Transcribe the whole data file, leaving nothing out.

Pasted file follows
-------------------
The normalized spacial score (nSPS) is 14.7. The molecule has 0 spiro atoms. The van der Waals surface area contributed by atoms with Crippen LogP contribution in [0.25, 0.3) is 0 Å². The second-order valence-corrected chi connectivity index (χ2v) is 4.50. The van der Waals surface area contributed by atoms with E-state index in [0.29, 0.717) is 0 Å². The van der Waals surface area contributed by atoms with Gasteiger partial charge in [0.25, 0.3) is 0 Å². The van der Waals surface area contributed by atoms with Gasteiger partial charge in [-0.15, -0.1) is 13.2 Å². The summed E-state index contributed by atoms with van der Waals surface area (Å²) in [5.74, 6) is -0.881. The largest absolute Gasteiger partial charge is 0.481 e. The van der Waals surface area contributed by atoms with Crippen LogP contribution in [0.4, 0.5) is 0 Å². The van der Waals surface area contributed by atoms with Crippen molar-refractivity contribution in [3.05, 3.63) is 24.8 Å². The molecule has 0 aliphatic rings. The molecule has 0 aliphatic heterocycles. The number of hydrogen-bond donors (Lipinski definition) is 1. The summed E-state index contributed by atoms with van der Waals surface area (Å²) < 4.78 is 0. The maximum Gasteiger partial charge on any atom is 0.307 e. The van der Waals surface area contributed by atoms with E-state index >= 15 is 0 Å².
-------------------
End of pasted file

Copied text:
The normalized spacial score (nSPS) is 14.7. The molecule has 0 spiro atoms. The van der Waals surface area contributed by atoms with Crippen LogP contribution in [0.25, 0.3) is 0 Å². The second-order valence-corrected chi connectivity index (χ2v) is 4.50. The van der Waals surface area contributed by atoms with E-state index in [0.29, 0.717) is 0 Å². The van der Waals surface area contributed by atoms with Gasteiger partial charge in [0.25, 0.3) is 0 Å². The van der Waals surface area contributed by atoms with Gasteiger partial charge in [-0.15, -0.1) is 13.2 Å². The summed E-state index contributed by atoms with van der Waals surface area (Å²) in [5.74, 6) is -0.881. The largest absolute Gasteiger partial charge is 0.481 e. The van der Waals surface area contributed by atoms with Crippen LogP contribution in [0.4, 0.5) is 0 Å². The van der Waals surface area contributed by atoms with Crippen molar-refractivity contribution in [3.05, 3.63) is 24.8 Å². The molecule has 0 aliphatic rings. The molecule has 0 aliphatic heterocycles. The number of hydrogen-bond donors (Lipinski definition) is 1. The summed E-state index contributed by atoms with van der Waals surface area (Å²) < 4.78 is 0. The maximum Gasteiger partial charge on any atom is 0.307 e. The van der Waals surface area contributed by atoms with E-state index >= 15 is 0 Å².